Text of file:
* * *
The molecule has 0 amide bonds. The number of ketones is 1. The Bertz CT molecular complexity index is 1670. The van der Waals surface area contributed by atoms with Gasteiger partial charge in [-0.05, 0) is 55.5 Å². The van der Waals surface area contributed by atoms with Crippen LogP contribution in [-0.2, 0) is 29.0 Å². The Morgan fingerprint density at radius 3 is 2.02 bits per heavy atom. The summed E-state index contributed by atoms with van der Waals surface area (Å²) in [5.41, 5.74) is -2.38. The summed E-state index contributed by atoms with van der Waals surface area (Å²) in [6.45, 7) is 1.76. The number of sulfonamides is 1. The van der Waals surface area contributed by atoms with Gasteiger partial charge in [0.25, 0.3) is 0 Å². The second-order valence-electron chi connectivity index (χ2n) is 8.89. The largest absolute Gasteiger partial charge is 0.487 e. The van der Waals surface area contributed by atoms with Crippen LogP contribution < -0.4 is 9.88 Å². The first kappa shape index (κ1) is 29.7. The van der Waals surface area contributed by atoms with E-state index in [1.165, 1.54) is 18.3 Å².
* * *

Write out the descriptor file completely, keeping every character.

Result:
The molecule has 0 amide bonds. The number of ketones is 1. The Bertz CT molecular complexity index is 1670. The van der Waals surface area contributed by atoms with Gasteiger partial charge in [-0.05, 0) is 55.5 Å². The van der Waals surface area contributed by atoms with Crippen LogP contribution in [-0.2, 0) is 29.0 Å². The Morgan fingerprint density at radius 3 is 2.02 bits per heavy atom. The summed E-state index contributed by atoms with van der Waals surface area (Å²) in [5.41, 5.74) is -2.38. The summed E-state index contributed by atoms with van der Waals surface area (Å²) in [6.45, 7) is 1.76. The number of sulfonamides is 1. The van der Waals surface area contributed by atoms with Gasteiger partial charge in [0.25, 0.3) is 0 Å². The second-order valence-electron chi connectivity index (χ2n) is 8.89. The largest absolute Gasteiger partial charge is 0.487 e. The van der Waals surface area contributed by atoms with Crippen LogP contribution < -0.4 is 9.88 Å². The first kappa shape index (κ1) is 29.7. The van der Waals surface area contributed by atoms with E-state index in [1.165, 1.54) is 18.3 Å².